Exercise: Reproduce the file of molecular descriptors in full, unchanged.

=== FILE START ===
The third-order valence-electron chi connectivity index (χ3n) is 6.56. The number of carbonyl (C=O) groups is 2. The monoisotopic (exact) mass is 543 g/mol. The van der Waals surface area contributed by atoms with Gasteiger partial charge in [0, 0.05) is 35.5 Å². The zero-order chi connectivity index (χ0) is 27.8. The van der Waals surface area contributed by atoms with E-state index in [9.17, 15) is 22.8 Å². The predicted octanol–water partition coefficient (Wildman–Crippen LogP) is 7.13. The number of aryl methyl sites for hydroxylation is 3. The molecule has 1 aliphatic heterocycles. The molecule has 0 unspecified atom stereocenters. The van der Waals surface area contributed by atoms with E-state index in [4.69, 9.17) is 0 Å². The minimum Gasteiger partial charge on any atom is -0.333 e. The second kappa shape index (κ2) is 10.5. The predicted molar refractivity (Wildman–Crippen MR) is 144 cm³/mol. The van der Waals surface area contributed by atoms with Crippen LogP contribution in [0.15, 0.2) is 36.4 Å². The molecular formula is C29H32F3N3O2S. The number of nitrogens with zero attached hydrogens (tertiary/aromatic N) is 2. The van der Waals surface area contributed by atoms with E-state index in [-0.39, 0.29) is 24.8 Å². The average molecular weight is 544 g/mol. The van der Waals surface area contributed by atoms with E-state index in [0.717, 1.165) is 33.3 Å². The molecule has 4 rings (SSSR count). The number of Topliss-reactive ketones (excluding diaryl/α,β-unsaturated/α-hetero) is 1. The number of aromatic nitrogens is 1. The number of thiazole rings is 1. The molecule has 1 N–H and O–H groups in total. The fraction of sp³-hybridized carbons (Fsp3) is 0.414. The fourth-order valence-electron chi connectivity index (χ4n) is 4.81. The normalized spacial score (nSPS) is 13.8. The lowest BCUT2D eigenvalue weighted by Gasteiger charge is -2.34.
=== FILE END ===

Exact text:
The third-order valence-electron chi connectivity index (χ3n) is 6.56. The number of carbonyl (C=O) groups is 2. The monoisotopic (exact) mass is 543 g/mol. The van der Waals surface area contributed by atoms with Gasteiger partial charge in [0, 0.05) is 35.5 Å². The zero-order chi connectivity index (χ0) is 27.8. The van der Waals surface area contributed by atoms with E-state index in [9.17, 15) is 22.8 Å². The predicted octanol–water partition coefficient (Wildman–Crippen LogP) is 7.13. The number of aryl methyl sites for hydroxylation is 3. The molecule has 1 aliphatic heterocycles. The molecule has 0 unspecified atom stereocenters. The van der Waals surface area contributed by atoms with E-state index in [4.69, 9.17) is 0 Å². The minimum Gasteiger partial charge on any atom is -0.333 e. The second kappa shape index (κ2) is 10.5. The predicted molar refractivity (Wildman–Crippen MR) is 144 cm³/mol. The van der Waals surface area contributed by atoms with Crippen LogP contribution in [0.15, 0.2) is 36.4 Å². The molecular formula is C29H32F3N3O2S. The number of nitrogens with zero attached hydrogens (tertiary/aromatic N) is 2. The van der Waals surface area contributed by atoms with E-state index in [-0.39, 0.29) is 24.8 Å². The average molecular weight is 544 g/mol. The van der Waals surface area contributed by atoms with E-state index in [0.717, 1.165) is 33.3 Å². The molecule has 4 rings (SSSR count). The number of Topliss-reactive ketones (excluding diaryl/α,β-unsaturated/α-hetero) is 1. The number of aromatic nitrogens is 1. The number of thiazole rings is 1. The molecule has 1 N–H and O–H groups in total. The fraction of sp³-hybridized carbons (Fsp3) is 0.414. The fourth-order valence-electron chi connectivity index (χ4n) is 4.81. The normalized spacial score (nSPS) is 13.8. The lowest BCUT2D eigenvalue weighted by Gasteiger charge is -2.34.